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Are Architectural Conservators Worth Their Salt?
Paper presented at the 1986 Annual Conference, The Association for Preservation Technology, October 1 to 4, 1986, Austin, Texas. Published in The Journal of the Association for Preservation Technology, Vol. XIX, Number 4, 1987, Washington, DC: The Association for Preservation Technology, pp.3-5

Are architectural conservators worth their salt? As practicing professionals, we must determine the value of the technical services we provide. Because the field is still new, there are other important considerations; professional and technical standards, educational opportunities, and liability exposure. If architectural conservators are to play an equal role with engineers, architects, and other professionals, they must develop standards that can justify their professional standing.

A "well-seasoned" example points to potential problems. Suppose a registered architect, troubled by unsightly efflorescence on a historic building, calls in a conservator to evaluate existing conditions, undertake testing, and present treatment recommendations approved by the architect; specifications prepared; and the contractor instructed to remove the salts, chemically clean the surface, and apply a colorless coating. All executed work is approved.

Several years later, a portion of the building collapses. What now is the professional role of the conservator? Did the conservator exceed professional bounds that should have been better defined during academic study? To what extent has the conservator been exposed to professional liability? Did the conservator carry appropriate insurance for this event? Did laboratory work adhere to proper testing standards? How about chemical cleaning and selection of the coating? Were proper standards referenced in the specifications? Were other structural problems overlooked? These are questions architectural conservators should be addressing.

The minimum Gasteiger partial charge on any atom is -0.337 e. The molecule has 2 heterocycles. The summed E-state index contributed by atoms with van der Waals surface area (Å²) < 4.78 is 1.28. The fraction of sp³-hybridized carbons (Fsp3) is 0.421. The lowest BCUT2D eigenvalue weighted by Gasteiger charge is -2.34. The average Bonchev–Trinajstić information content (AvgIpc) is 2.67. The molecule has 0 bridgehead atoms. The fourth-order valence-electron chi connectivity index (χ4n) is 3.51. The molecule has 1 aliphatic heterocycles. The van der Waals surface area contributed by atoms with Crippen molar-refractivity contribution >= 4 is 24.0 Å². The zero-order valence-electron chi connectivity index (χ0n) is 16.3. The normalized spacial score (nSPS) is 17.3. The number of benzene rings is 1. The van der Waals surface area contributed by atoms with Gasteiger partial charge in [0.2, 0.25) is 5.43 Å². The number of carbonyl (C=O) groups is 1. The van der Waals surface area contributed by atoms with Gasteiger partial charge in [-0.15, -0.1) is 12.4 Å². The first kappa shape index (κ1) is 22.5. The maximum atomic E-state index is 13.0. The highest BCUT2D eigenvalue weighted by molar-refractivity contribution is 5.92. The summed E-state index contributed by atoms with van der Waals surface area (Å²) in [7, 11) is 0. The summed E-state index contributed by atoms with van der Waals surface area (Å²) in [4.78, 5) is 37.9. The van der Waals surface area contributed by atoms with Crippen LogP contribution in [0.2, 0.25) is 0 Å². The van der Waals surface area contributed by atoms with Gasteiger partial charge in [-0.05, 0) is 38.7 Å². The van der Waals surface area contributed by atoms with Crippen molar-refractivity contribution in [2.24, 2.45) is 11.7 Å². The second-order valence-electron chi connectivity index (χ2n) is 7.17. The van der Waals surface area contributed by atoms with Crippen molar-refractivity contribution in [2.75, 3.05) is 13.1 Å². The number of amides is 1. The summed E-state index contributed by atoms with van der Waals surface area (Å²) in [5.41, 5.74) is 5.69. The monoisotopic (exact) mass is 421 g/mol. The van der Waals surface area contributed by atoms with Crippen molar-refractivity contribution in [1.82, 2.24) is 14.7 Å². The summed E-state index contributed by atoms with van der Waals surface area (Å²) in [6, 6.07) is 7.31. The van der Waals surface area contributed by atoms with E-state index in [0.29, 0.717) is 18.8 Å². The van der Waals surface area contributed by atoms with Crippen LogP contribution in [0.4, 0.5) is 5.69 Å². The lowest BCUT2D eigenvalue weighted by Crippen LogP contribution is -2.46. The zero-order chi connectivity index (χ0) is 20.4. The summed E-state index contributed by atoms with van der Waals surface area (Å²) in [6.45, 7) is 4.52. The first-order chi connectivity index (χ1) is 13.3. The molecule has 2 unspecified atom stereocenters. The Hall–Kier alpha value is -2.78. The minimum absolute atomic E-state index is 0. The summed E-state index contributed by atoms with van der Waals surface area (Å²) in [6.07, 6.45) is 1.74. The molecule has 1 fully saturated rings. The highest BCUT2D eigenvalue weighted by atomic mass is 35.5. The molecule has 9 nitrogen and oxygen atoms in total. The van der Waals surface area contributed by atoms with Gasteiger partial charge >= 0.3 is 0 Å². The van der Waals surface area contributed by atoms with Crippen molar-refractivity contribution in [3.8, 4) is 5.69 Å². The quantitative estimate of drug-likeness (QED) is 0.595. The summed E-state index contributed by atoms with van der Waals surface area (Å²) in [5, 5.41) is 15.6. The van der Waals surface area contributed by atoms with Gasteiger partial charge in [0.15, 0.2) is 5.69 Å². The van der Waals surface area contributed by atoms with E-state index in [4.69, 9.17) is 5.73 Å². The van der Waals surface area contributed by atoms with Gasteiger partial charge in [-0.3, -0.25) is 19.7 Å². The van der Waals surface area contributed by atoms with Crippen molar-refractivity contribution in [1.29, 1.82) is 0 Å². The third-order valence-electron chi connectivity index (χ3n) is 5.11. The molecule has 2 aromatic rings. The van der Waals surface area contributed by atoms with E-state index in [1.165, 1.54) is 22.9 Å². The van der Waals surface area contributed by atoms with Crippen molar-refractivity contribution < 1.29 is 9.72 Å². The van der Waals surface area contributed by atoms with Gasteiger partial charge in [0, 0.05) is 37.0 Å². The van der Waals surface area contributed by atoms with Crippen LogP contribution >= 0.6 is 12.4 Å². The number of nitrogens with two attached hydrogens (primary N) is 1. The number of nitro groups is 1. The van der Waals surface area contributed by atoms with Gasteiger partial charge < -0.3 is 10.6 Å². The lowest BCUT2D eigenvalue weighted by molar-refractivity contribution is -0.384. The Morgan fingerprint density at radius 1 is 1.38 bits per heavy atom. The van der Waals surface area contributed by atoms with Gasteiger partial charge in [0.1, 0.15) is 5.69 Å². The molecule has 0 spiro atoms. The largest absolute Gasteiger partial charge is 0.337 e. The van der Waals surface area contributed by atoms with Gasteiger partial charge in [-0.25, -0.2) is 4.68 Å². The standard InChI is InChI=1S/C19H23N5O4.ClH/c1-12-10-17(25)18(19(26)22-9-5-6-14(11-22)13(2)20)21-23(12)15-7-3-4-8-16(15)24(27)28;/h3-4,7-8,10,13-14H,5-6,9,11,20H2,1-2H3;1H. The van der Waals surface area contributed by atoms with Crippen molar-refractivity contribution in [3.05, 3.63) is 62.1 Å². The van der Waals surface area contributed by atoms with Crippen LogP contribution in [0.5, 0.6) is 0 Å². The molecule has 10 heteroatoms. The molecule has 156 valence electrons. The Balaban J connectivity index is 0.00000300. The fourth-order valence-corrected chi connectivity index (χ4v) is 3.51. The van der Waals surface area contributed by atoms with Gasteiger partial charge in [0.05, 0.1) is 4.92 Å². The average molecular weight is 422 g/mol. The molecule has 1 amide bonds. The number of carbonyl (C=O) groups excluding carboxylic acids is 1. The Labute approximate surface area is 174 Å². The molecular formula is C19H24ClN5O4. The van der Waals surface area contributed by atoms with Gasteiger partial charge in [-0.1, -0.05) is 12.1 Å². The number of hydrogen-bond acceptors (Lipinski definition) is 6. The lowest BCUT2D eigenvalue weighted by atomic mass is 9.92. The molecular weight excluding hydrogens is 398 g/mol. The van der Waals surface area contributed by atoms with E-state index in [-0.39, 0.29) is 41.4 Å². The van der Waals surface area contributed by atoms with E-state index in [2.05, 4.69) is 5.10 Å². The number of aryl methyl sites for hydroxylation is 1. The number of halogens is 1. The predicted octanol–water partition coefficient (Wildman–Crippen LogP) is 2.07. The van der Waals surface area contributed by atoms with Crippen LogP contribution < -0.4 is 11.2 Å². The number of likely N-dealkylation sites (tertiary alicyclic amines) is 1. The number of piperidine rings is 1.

Defining Our Credentials

A multi-disciplinary approach has lent hybrid vigor to the field of architectural conservation. However, our field is a risky one. As building pathologists, we are required to remediate defective work. Here, we realize that standards are vital, as our livelihood is based on a lack of standards in the past.

Standards, procedures, and policy are critical to professional development. In similar professions, issues of professional practice generally fall under four headings: 1) academic research and training; 2) professional liability; 3) technical standards for materials and testing; and 4) standards and codes of professional practice. Organizations, such as ASME, AIA, and ASCE have been set up to establish standards for professional practice, define the education required to enter the field, and deal with questions of liability. Architectural conservators have a long way to go.

Academic Training

In 1977, a report from the National Conservation Advisory Council (NCAC) urged the formation of an Architectural Conservation Study Committee "to make recommendations to the NCAC for improving the state of Architectural Conservation in this country." The Committee was asked to Address the following questions:

"What is the role of the conservator in architectural conservation, ideally and in actual practice?"
"What will be needed for improved conservation practice in this field in the future in terms of manpower, training, research, and coordination effort?"
"Is the field of architectural conservation able to tend to its own conservation needs in the future, or should it be more closely related to training, research, and coordination activities as, for example, museum conservation?"

In response to these questions the Study Committee recognized the need for training "a new kind of professional called the Architectural Conservator." The Committee recommended five activities: 1) Development of degrees or certificate-granting curricula at the post-graduate level; 2) Programs on internship and apprenticeship; 3) A system of accreditation of schools, practitioners, publications and short courses; and, 5) A Task Force to further these goals.

Subsequently, NCAC created a Task Force on Architectural Conservation that developed "Suggested Guidelines for Training Architectural Conservation"' published in 1980. The 1980 Task Force "structured its report as a four-fold study". The report gives further definition to the roles and skills of the architectural conservator. It proposes the scope and content for a sample curriculum in architectural conservation and outlines facility requirements, and it suggests procedures for the accreditation of such programs.